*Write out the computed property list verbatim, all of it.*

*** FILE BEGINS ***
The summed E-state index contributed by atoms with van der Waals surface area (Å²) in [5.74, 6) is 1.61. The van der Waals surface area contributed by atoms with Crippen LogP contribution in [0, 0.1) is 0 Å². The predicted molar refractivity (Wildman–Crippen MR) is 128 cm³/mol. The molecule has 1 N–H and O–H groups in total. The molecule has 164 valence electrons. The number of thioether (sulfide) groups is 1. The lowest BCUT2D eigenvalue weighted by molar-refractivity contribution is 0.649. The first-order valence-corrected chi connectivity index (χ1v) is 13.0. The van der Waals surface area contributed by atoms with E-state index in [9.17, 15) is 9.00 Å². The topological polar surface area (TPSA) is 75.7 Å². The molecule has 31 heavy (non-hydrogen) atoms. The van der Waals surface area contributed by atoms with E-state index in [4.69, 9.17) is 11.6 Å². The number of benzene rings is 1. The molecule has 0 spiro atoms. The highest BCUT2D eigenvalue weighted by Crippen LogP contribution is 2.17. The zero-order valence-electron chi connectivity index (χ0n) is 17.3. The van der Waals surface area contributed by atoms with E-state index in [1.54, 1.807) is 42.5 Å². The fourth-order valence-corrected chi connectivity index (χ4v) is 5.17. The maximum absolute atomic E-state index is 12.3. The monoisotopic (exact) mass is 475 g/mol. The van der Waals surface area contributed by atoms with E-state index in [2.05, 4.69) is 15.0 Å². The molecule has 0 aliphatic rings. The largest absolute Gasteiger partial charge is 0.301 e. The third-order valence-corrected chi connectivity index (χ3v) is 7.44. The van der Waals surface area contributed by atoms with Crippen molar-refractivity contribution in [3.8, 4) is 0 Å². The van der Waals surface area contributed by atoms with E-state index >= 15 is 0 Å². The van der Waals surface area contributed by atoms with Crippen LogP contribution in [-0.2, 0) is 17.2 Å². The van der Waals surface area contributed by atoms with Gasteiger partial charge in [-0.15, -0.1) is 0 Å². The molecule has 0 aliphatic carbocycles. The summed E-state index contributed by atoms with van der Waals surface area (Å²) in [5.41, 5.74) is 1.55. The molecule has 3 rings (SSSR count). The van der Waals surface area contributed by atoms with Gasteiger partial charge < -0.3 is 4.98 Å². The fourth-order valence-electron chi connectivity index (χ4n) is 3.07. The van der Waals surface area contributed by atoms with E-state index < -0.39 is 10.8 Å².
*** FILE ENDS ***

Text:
The summed E-state index contributed by atoms with van der Waals surface area (Å²) in [5.74, 6) is 1.61. The van der Waals surface area contributed by atoms with Crippen LogP contribution in [0, 0.1) is 0 Å². The predicted molar refractivity (Wildman–Crippen MR) is 128 cm³/mol. The molecule has 1 N–H and O–H groups in total. The molecule has 164 valence electrons. The number of thioether (sulfide) groups is 1. The lowest BCUT2D eigenvalue weighted by molar-refractivity contribution is 0.649. The first-order valence-corrected chi connectivity index (χ1v) is 13.0. The van der Waals surface area contributed by atoms with E-state index in [9.17, 15) is 9.00 Å². The topological polar surface area (TPSA) is 75.7 Å². The molecule has 31 heavy (non-hydrogen) atoms. The van der Waals surface area contributed by atoms with E-state index in [4.69, 9.17) is 11.6 Å². The number of benzene rings is 1. The molecule has 0 spiro atoms. The highest BCUT2D eigenvalue weighted by Crippen LogP contribution is 2.17. The zero-order valence-electron chi connectivity index (χ0n) is 17.3. The van der Waals surface area contributed by atoms with E-state index in [1.54, 1.807) is 42.5 Å². The fourth-order valence-corrected chi connectivity index (χ4v) is 5.17. The maximum absolute atomic E-state index is 12.3. The monoisotopic (exact) mass is 475 g/mol. The van der Waals surface area contributed by atoms with E-state index in [2.05, 4.69) is 15.0 Å². The molecule has 0 aliphatic rings. The largest absolute Gasteiger partial charge is 0.301 e. The third-order valence-corrected chi connectivity index (χ3v) is 7.44. The van der Waals surface area contributed by atoms with Crippen molar-refractivity contribution in [3.8, 4) is 0 Å². The van der Waals surface area contributed by atoms with E-state index >= 15 is 0 Å². The van der Waals surface area contributed by atoms with Crippen LogP contribution in [-0.2, 0) is 17.2 Å². The van der Waals surface area contributed by atoms with Gasteiger partial charge in [-0.15, -0.1) is 0 Å². The molecule has 0 aliphatic carbocycles. The summed E-state index contributed by atoms with van der Waals surface area (Å²) in [5.41, 5.74) is 1.55. The molecule has 3 rings (SSSR count). The van der Waals surface area contributed by atoms with Gasteiger partial charge < -0.3 is 4.98 Å². The fourth-order valence-electron chi connectivity index (χ4n) is 3.07. The van der Waals surface area contributed by atoms with E-state index < -0.39 is 10.8 Å².